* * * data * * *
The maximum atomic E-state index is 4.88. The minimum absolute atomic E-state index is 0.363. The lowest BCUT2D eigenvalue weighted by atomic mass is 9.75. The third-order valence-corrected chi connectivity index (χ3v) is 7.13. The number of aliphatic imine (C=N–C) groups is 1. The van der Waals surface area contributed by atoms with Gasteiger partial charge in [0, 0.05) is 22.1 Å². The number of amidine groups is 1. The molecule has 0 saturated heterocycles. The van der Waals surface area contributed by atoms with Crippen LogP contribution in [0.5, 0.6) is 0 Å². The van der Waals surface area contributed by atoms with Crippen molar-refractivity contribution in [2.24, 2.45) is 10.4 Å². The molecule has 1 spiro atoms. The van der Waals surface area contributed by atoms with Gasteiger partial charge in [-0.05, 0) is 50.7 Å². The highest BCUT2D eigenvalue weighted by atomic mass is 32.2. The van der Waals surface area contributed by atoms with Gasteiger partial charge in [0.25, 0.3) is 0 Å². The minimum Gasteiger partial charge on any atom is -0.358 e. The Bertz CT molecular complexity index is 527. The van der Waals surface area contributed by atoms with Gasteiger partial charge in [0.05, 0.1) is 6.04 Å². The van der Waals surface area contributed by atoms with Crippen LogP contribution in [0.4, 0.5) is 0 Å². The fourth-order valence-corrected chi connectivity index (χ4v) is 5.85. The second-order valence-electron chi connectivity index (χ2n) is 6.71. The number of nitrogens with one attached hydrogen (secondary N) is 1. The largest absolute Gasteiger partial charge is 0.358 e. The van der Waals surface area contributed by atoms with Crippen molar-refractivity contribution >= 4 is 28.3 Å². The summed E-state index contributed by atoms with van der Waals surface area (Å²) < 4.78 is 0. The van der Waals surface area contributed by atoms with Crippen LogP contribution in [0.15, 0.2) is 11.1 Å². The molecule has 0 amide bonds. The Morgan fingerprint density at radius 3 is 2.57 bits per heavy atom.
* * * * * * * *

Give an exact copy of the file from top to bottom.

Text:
The maximum atomic E-state index is 4.88. The minimum absolute atomic E-state index is 0.363. The lowest BCUT2D eigenvalue weighted by atomic mass is 9.75. The third-order valence-corrected chi connectivity index (χ3v) is 7.13. The number of aliphatic imine (C=N–C) groups is 1. The van der Waals surface area contributed by atoms with Gasteiger partial charge in [0, 0.05) is 22.1 Å². The number of amidine groups is 1. The molecule has 0 saturated heterocycles. The van der Waals surface area contributed by atoms with Crippen LogP contribution in [0.5, 0.6) is 0 Å². The van der Waals surface area contributed by atoms with Crippen molar-refractivity contribution in [2.24, 2.45) is 10.4 Å². The molecule has 1 spiro atoms. The van der Waals surface area contributed by atoms with Gasteiger partial charge in [-0.05, 0) is 50.7 Å². The highest BCUT2D eigenvalue weighted by atomic mass is 32.2. The van der Waals surface area contributed by atoms with Gasteiger partial charge in [0.25, 0.3) is 0 Å². The minimum Gasteiger partial charge on any atom is -0.358 e. The Bertz CT molecular complexity index is 527. The van der Waals surface area contributed by atoms with Gasteiger partial charge in [0.05, 0.1) is 6.04 Å². The van der Waals surface area contributed by atoms with Crippen LogP contribution in [0.4, 0.5) is 0 Å². The fourth-order valence-corrected chi connectivity index (χ4v) is 5.85. The second-order valence-electron chi connectivity index (χ2n) is 6.71. The number of nitrogens with one attached hydrogen (secondary N) is 1. The largest absolute Gasteiger partial charge is 0.358 e. The van der Waals surface area contributed by atoms with Crippen molar-refractivity contribution >= 4 is 28.3 Å². The summed E-state index contributed by atoms with van der Waals surface area (Å²) < 4.78 is 0. The van der Waals surface area contributed by atoms with Crippen LogP contribution in [0.15, 0.2) is 11.1 Å². The molecule has 0 amide bonds. The Morgan fingerprint density at radius 3 is 2.57 bits per heavy atom.